United States District Court, W.D. Washington, Seattle
ORDER GRANTING IN PART MOTION FOR
RICARDO S. MARTINEZ, CHIEF UNITED STATES DISTRICT JUDGE
matter comes before the Court on Defendant Terry Ezell's
Motion for Resentencing. Dkt. #148. Mr. Ezell requests a new
sentencing hearing pursuant to the First Step Act of 2018.
Id. The government opposes this request. Dkt. #155.
indictment in this case charged Mr. Ezell with possession of
5 grams or more of cocaine base with intent to distribute, in
violation of 21 U.S.C. §§ 841(a)(1) and
841(b)(1)(B)(iii); carrying a firearm during and in relation
to a drug trafficking crime, in violation of 18 U.S.C. §
924(c); and possessing a firearm as an Armed Career Criminal,
in violation of 18 U.S.C. §§ 922(g)(1) and 924(e).
Dkt. #79. On March 10, 2008, following a bench trial, this
Court acquitted Mr. Ezell of Count 2, but convicted him of
Counts 1 and 3. Dkt. #108. At trial, Mr. Ezell signed a
stipulation admitting that the drugs found in his car's
center console included 42.4 grams of cocaine base in the
form of crack cocaine. Dkt. #104.
on the amount of crack cocaine found, Mr. Ezell faced a
five-year mandatory minimum and forty-year maximum prison
term for Count 1. 21 U.S.C. § 841(b)(1)(B)(iii) (2005).
Because the Government alleged he had three or more
convictions constituting “violent felonies” as
defined in 18 U.S.C. § 924(e)(2)(B), Mr. Ezell also
faced a mandatory minimum fifteen-year and maximum life term
of imprisonment as an Armed Career Criminal on Count 3. 18
U.S.C. § 924(e)(1). At sentencing, this Court determined
that the prior second-degree assault and burglary convictions
were “violent felonies” for purposes of the ACCA,
and that the assaults and second-degree burglary involving a
residence were also “crimes of violence” for
purposes of the Career Offender Guideline, USSG § 4B1.1.
Dkt. #130 at 28-33. Applying the Career Offender Guideline,
this Court then found Mr. Ezell's total offense level to
be 34, his Criminal History Category VI, with a resulting
advisory Guidelines range of 262-327 months. Dkt. #130 at 33.
This Court sentenced Mr. Ezell to serve two concurrent
262-month prison terms, one for each count. Dkt. #123.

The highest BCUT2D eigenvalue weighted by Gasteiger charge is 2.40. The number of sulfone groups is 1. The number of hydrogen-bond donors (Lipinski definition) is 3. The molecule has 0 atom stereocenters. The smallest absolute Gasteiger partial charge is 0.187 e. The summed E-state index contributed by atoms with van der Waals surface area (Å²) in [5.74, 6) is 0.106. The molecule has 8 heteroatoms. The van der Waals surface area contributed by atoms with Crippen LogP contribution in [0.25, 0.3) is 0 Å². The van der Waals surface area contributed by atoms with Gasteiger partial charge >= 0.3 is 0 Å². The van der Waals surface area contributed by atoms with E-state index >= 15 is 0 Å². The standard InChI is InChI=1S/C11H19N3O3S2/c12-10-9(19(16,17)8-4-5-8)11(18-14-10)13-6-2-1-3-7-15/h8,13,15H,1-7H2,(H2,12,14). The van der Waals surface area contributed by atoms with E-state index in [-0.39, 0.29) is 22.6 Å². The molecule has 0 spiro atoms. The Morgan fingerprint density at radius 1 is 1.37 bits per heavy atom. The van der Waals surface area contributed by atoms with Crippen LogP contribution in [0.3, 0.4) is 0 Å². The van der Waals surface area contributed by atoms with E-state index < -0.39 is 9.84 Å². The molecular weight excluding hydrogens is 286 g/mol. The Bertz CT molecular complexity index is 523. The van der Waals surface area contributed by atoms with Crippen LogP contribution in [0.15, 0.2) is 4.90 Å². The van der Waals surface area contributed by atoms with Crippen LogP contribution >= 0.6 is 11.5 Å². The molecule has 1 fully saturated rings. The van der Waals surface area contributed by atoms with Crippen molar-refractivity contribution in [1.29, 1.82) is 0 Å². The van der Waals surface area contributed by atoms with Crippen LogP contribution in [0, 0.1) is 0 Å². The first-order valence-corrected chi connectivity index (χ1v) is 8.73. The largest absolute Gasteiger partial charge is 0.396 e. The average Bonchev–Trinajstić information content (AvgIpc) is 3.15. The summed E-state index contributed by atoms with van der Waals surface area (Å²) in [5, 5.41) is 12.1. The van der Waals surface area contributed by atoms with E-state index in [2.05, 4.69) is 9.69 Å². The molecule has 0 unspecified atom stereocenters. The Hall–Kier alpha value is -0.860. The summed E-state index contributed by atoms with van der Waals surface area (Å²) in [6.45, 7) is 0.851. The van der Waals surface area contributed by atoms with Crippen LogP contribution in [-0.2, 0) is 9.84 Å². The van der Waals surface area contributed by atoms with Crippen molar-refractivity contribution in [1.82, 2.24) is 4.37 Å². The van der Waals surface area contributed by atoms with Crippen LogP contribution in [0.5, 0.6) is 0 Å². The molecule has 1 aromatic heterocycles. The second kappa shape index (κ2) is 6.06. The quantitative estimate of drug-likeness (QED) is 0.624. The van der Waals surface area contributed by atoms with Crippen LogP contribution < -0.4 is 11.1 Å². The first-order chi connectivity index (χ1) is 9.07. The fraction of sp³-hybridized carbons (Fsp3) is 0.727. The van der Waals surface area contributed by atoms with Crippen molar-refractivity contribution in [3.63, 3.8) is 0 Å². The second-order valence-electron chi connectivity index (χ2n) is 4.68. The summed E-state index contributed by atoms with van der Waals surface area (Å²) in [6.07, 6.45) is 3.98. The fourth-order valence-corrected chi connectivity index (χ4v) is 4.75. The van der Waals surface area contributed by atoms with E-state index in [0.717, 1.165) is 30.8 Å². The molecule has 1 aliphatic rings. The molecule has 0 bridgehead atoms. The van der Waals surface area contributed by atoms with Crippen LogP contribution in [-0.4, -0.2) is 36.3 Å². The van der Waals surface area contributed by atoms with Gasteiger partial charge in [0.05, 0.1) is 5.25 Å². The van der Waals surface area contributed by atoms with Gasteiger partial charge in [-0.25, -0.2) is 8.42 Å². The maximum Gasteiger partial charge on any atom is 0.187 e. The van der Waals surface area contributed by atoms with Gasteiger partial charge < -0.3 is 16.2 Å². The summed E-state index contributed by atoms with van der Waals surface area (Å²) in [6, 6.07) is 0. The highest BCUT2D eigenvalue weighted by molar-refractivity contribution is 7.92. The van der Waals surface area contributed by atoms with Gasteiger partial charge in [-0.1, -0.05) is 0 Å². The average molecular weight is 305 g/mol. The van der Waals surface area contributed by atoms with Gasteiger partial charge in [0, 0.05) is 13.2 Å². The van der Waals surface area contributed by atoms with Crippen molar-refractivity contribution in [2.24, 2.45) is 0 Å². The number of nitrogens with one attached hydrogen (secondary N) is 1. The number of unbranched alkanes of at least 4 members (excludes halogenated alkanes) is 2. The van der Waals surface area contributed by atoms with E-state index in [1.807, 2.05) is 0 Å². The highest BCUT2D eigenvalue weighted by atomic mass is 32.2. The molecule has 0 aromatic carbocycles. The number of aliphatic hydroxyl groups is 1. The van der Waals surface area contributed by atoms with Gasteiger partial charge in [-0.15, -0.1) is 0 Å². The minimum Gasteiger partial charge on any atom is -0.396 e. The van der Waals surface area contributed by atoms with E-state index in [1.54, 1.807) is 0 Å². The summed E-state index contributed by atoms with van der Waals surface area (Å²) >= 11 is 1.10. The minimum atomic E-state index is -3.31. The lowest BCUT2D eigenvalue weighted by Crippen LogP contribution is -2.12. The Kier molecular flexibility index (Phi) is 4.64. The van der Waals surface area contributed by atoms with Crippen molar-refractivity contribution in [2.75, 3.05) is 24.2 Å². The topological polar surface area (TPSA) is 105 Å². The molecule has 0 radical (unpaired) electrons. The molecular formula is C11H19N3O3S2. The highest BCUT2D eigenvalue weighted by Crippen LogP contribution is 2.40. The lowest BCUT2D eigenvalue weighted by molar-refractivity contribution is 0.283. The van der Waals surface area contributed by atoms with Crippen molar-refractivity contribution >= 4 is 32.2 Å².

time, the Anti-Drug Abuse Act of 1986 provided for a
sentencing range of up to 20 years if the offense involved
less than 5g or an unspecified amount of crack cocaine, and 5
to 40 years if the offense involved 5 grams to 50 grams of
crack cocaine. 21 U.S.C. § 841(b) (1996). On August 3,
2010, Congress enacted the Fair Sentencing Act. Section 2
altered the penalty structure for cocaine base offenses. For
offenses involving less than 28g or an unspecified amount of
cocaine base, the sentencing range is now up to 20 years. 21
U.S.C. § 841(b). On December 21, 2018, Congress enacted
the First Step Act of 2018. Section 404 made retroactive the
portions of the Fair Sentencing Act that lowered the
statutory penalties applicable to certain offenses involving
cocaine base. First Step Act, § 404(b).
Ezell has now filed this Motion for reduction in sentence
based on Section 404 of the First Step Act. He is housed at
the Federal Correction Institution at Sheridan, Oregon, and
has a projected release date of April 2, 2024.
Eligibility for Sentencing Reduction
404 states that the provisions of the First Step Act apply to
“Covered Offenses, ” defined as a
“violation of a Federal criminal statute, the statutory
penalties for which were modified by section 2 or 3 of the
Fair Sentencing Act of 2010... that was committed before
August 3, 2010.” First Step Act, § 404(a).
However, “[c]ourts retain discretion to deny motions of
otherwise eligible offenders, and the First Step Act does not
‘require a court to reduce any sentence.'”
United States v. Mason, No. 2:04-CR-00209-RHW-1,